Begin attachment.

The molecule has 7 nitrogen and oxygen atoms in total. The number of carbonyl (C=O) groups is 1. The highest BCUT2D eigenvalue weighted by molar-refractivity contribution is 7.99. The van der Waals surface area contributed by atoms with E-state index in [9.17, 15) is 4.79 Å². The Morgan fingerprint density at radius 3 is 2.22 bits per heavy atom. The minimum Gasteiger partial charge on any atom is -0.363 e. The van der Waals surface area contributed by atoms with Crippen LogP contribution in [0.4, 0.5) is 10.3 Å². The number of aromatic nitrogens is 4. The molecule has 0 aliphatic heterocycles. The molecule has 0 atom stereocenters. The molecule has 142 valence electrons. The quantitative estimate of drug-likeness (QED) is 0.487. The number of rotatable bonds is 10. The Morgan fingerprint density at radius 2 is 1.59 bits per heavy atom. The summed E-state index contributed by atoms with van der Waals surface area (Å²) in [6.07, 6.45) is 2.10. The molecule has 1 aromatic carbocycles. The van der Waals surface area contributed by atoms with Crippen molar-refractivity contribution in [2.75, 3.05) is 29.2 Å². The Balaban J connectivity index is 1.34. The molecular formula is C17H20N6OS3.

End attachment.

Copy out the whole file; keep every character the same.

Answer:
The molecule has 7 nitrogen and oxygen atoms in total. The number of carbonyl (C=O) groups is 1. The highest BCUT2D eigenvalue weighted by molar-refractivity contribution is 7.99. The van der Waals surface area contributed by atoms with E-state index in [9.17, 15) is 4.79 Å². The Morgan fingerprint density at radius 3 is 2.22 bits per heavy atom. The minimum Gasteiger partial charge on any atom is -0.363 e. The van der Waals surface area contributed by atoms with Crippen LogP contribution in [0.4, 0.5) is 10.3 Å². The number of aromatic nitrogens is 4. The molecule has 0 aliphatic heterocycles. The molecule has 0 atom stereocenters. The molecule has 142 valence electrons. The quantitative estimate of drug-likeness (QED) is 0.487. The number of rotatable bonds is 10. The Morgan fingerprint density at radius 2 is 1.59 bits per heavy atom. The summed E-state index contributed by atoms with van der Waals surface area (Å²) in [6.07, 6.45) is 2.10. The molecule has 1 aromatic carbocycles. The van der Waals surface area contributed by atoms with Crippen molar-refractivity contribution in [2.75, 3.05) is 29.2 Å². The Balaban J connectivity index is 1.34. The molecular formula is C17H20N6OS3.